The increasing growth of Catholic "movements" is a recent phenomenon. They are a source of great hope for renewal in the Church, an important factor in carrying out Pope John Paul II's "new evangelization". In fact, during Pentecost 1998, the Holy Father held a massive gathering in Rome of representatives from 53 of these movements, almost a half a million people. In his message to the throng overflowing St. Peter's Square, the pope described a movement "as a way of being Christian and giving witness to Christ, which bases its own pedagogical method on a precise charism given to the person of the founder."
The founder of Regnum Christi is Fr. Marcial Maciel. At age sixteen in Mexico, he experienced God's call to evangelize contemporary society and to found a new congregation of priests, the Legionaries of Christ, to equip the laity for this task. Few took him seriously. After four years of continuous struggle and repeated failures including serious charges against him at a seminary in the United States which caused his expulsion, a Mexican bishop gave him permission to begin his work if he could find the young men and a building.
In 1941 Fr. Maciel opened his first seminary in the basement of a clothing store with thirteen recruits. He was twenty years old and still four years away from his own ordination, for which he received private tutoring. This religious order was created precisely to serve the needs of the Church through focused development of lay apostles who would bring Christ to every level of society. It now has one seminary in Canada for French-speaking Legionaries in Cornwall, Ontario.
Regnum Christi's contribution and charism
Regnum Christi is engaged in a range of works: education, catechetics, missions, youth work, campus ministry. It is characterized by a keen sense of missionary zeal, as well as a sense of freedom, joyful faith, and personal conviction in its members. It encourages their initiative and reminds them of their responsibility, rooted in their Baptism, to make their faith the active principle of every aspect of every day, in its personal, professional, social, and family dimensions.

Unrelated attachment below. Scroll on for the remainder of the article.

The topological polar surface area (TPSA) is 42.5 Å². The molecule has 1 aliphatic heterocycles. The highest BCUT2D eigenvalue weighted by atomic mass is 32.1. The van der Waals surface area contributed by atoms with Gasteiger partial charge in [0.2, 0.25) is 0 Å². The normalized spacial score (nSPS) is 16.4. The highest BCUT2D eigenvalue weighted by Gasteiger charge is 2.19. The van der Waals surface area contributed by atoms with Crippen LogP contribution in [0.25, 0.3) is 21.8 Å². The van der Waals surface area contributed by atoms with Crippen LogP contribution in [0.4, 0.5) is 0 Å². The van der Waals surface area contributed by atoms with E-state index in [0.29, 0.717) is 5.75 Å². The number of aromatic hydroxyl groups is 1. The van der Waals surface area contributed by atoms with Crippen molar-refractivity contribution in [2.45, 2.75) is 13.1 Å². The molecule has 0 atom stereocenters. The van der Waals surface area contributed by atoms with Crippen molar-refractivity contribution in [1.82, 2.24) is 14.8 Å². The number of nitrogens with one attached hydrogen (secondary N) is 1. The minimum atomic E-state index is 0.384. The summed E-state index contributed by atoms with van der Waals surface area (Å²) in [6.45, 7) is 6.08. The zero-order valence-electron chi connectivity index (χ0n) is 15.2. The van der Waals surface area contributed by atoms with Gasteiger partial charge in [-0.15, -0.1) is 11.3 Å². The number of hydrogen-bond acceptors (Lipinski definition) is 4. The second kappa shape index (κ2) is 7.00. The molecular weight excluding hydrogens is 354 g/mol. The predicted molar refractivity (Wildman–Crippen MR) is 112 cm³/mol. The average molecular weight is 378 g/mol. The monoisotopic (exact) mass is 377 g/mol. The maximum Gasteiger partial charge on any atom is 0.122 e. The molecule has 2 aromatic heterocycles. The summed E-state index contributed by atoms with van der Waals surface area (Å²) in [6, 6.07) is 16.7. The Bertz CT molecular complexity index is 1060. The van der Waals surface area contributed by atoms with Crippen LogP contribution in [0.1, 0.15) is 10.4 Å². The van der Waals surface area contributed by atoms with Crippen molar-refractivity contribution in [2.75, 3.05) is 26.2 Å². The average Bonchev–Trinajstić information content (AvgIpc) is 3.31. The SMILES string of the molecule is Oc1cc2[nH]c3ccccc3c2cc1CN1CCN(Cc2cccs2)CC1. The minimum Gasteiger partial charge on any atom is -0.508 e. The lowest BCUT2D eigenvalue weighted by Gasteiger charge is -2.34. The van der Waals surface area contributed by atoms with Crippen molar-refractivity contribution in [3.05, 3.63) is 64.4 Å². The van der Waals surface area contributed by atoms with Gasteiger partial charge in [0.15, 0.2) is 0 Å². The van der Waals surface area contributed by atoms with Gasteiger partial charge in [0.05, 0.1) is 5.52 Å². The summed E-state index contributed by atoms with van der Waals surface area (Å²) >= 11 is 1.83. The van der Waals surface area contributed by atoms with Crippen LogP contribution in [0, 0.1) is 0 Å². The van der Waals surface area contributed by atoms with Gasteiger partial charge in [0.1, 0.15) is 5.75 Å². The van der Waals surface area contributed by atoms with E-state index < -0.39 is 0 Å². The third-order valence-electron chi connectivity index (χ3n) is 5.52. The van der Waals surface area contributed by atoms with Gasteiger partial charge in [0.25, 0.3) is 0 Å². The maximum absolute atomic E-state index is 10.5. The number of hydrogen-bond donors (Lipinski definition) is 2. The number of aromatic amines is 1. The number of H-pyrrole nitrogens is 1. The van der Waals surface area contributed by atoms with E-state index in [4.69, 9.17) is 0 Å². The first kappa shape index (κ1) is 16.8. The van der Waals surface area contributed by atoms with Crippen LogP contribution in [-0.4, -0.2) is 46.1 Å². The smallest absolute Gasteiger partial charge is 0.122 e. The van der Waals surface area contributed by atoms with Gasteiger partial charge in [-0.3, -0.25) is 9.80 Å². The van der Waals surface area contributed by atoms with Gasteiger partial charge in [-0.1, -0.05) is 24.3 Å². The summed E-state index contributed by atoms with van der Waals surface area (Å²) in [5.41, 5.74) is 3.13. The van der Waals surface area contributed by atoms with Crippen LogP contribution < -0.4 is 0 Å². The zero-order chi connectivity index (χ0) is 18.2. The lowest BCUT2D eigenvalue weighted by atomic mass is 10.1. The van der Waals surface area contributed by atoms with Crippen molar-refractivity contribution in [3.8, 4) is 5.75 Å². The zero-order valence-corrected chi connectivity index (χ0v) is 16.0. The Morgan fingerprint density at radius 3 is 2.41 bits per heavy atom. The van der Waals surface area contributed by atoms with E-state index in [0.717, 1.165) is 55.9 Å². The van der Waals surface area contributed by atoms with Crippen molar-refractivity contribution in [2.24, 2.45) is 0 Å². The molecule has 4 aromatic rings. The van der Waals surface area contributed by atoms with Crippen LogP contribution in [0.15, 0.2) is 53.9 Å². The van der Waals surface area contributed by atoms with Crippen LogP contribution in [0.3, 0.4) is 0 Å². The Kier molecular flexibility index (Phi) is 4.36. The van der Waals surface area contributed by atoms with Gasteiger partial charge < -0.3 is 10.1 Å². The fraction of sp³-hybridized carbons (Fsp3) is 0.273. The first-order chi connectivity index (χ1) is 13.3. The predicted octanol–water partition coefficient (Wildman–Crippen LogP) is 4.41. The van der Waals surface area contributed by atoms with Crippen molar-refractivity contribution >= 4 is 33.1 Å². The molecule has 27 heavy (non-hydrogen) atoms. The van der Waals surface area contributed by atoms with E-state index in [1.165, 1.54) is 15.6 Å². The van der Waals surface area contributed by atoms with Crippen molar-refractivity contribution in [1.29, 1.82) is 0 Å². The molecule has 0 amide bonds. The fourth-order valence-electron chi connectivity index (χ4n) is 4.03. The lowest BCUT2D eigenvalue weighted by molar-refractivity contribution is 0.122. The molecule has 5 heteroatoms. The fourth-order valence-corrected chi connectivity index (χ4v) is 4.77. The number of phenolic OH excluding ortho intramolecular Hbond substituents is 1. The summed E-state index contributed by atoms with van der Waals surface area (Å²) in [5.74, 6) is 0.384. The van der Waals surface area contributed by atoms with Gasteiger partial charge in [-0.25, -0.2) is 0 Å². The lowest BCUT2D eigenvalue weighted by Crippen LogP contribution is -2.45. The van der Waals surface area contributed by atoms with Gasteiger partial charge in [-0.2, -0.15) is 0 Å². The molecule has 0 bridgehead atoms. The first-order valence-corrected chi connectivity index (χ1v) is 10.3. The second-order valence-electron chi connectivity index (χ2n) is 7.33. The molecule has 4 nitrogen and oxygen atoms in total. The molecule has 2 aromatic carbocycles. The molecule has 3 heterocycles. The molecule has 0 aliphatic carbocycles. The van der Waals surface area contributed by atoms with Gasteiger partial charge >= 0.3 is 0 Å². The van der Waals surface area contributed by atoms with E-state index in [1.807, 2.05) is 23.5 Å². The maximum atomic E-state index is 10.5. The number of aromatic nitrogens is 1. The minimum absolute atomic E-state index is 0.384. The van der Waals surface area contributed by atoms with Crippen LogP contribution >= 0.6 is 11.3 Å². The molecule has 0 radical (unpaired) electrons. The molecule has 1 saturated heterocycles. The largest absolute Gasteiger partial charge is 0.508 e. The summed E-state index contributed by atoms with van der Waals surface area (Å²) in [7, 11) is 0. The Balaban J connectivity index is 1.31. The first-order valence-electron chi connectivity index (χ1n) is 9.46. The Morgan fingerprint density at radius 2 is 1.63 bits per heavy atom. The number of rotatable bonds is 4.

To practise this spirituality and to persevere in a genuine Christian life, Regnum Christi members rely on a personal commitment to daily prayer, regular spiritual direction, days of retreat and recollection, and frequent reception of the sacraments in a profound communion with Christ, his Church, and his vicar, the Holy Father. Devotion to Mary is highlighted as well. They also benefit from a weekly meeting with other members where they reflect on the Gospel, apply it to concrete circumstances, and review the progress of their apostolic activities. Legionarie priests will usually provide spiritual and apostolic direction for the members.
Membership in Regnum Christi is an answer to a call, a particular way of responding to Christ's call to every Catholic to be holy and to engage in apostolate. It is a commitment to dedicate oneself body and soul to bring all people to know and to love Jesus Christ. It means becoming an active participant in a dynamic organization made up of men and women, married or single, young or old, mostly lay, who share the desire to see Christ reign in the hearts of all people, and to seek to imbue to every facet of contemporary society with the principles and ideals of Christ's life and mission.
Regnum Christi is one way of living the Catholic faith, one movement among many in the Church. It is part of and an aid to the local Church, not a substitute for it. It is a movement of apostolic activity, not a Catholic "club". It is a commitment to use the most effective means of evangelization, not necessarily the easiest or the least taxing. The rewards are many and fruitful for family, social and personal life. (+)
|Printer friendly Cite/link Email Feedback|
|Title Annotation:||the reign of Christ, catholic organization|
|Article Type:||Brief Article|
|Date:||Mar 1, 2002|
|Previous Article:||Lay movements: Part X; The Legion of Mary.|
|Next Article:||"No peace without justice" "No justice without forgiveness". (Vatican).|